Asymptomatic Annular Plaques in a 67-Year-Old Man: Challenge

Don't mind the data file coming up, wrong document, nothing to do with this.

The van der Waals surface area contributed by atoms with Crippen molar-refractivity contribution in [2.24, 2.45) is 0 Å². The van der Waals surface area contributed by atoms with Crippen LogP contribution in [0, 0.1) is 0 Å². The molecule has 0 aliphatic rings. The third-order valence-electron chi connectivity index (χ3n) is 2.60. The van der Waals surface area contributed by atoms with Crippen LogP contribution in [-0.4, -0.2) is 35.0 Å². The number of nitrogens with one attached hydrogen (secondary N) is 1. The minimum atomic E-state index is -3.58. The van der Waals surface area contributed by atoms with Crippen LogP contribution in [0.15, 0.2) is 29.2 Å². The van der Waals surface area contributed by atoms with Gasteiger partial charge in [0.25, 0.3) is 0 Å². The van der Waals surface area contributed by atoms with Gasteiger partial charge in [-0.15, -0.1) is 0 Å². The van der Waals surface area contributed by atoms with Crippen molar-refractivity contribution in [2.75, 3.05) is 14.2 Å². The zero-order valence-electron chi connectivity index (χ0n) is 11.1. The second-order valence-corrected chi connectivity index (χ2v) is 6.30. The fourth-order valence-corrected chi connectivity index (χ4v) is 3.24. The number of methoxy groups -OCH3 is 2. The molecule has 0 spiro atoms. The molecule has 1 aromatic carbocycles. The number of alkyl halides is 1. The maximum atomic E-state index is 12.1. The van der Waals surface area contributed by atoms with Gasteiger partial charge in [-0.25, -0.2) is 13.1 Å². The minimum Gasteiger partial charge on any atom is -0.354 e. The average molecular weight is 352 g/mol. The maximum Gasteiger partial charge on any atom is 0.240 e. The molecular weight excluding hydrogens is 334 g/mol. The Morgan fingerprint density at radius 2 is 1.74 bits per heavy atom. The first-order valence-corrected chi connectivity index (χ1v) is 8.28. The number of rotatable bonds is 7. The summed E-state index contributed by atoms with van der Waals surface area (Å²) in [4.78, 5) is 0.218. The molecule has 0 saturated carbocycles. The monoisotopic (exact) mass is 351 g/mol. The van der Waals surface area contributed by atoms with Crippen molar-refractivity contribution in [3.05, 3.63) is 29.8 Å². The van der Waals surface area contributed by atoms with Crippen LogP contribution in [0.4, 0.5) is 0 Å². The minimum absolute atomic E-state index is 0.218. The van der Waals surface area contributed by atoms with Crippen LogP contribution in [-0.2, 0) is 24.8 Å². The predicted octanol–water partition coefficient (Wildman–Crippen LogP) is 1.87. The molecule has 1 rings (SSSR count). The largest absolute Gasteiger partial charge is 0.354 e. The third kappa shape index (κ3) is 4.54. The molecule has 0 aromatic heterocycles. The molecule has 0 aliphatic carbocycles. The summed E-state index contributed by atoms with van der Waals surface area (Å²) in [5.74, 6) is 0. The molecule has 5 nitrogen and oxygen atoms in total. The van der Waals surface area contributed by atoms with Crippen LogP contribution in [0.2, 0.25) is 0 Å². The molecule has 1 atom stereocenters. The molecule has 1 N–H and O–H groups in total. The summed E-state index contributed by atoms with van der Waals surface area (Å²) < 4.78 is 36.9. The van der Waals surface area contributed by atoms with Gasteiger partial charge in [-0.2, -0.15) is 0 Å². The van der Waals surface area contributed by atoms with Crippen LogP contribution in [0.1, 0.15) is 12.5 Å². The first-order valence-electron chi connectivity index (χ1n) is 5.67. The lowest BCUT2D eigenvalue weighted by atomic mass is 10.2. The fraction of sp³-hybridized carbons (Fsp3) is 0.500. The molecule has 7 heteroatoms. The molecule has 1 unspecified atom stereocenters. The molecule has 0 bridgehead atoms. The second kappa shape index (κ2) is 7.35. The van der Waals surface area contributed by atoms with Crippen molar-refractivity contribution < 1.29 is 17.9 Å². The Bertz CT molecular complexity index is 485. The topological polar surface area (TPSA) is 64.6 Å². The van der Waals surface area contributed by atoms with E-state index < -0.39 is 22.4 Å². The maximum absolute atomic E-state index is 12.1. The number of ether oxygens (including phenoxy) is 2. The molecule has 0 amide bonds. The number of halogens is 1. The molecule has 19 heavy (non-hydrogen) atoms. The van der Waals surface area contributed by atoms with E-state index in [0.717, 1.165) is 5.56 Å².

A 67-year-old man presented with a 3-month history of asymptomatic and expanding annular plaques. His medical history was significant for hepatitis C and prostate adenocarcinoma that had been diagnosed 3 years earlier. Cutaneous examination revealed 3 erythematous annular plaques with necrotic edges located on the left knee, dorsal aspect of his left foot, and lower back (Fig. 1). A biopsy specimen was obtained from the edge of the lower back plaque. The hematoxylin and eosin–stained biopsy showed partial epidermal necrosis with extensive papillary edema, and a superficial and deep perivascular and interstitial infiltrate composed of histiocytes, lymphocytes, and neutrophils (Fig. 2A). Vascular damage was observed in both the superficial dermis and the mid dermis, characterized by fibrin thrombi, extravasation of erythrocytes, and neutrophilic cellular debris (Fig. 2B). In the reticular dermis, there was also focal degenerated collagen surrounded by the granulomatous infiltrate (Fig. 2C). Direct immunofluorescence was negative. Cultures for fungi, bacteria, and mycobacteria were performed, showing negative results. A laboratory evaluation was performed, but no abnormal findings were seen, including complete blood cell count, anti-cyclic citrullinated peptide antibody, rheumatoid factor, anti-neutrophil cytoplasmic antibodies, antinuclear antibodies, SSA/Ro, SSB/La, anti–double-stranded DNA, complement, cryoglobulins, lactate dehydrogenase, serology for Borrelia, hepatitis B virus, and HIV. Hepatitis C virus load was undetectable.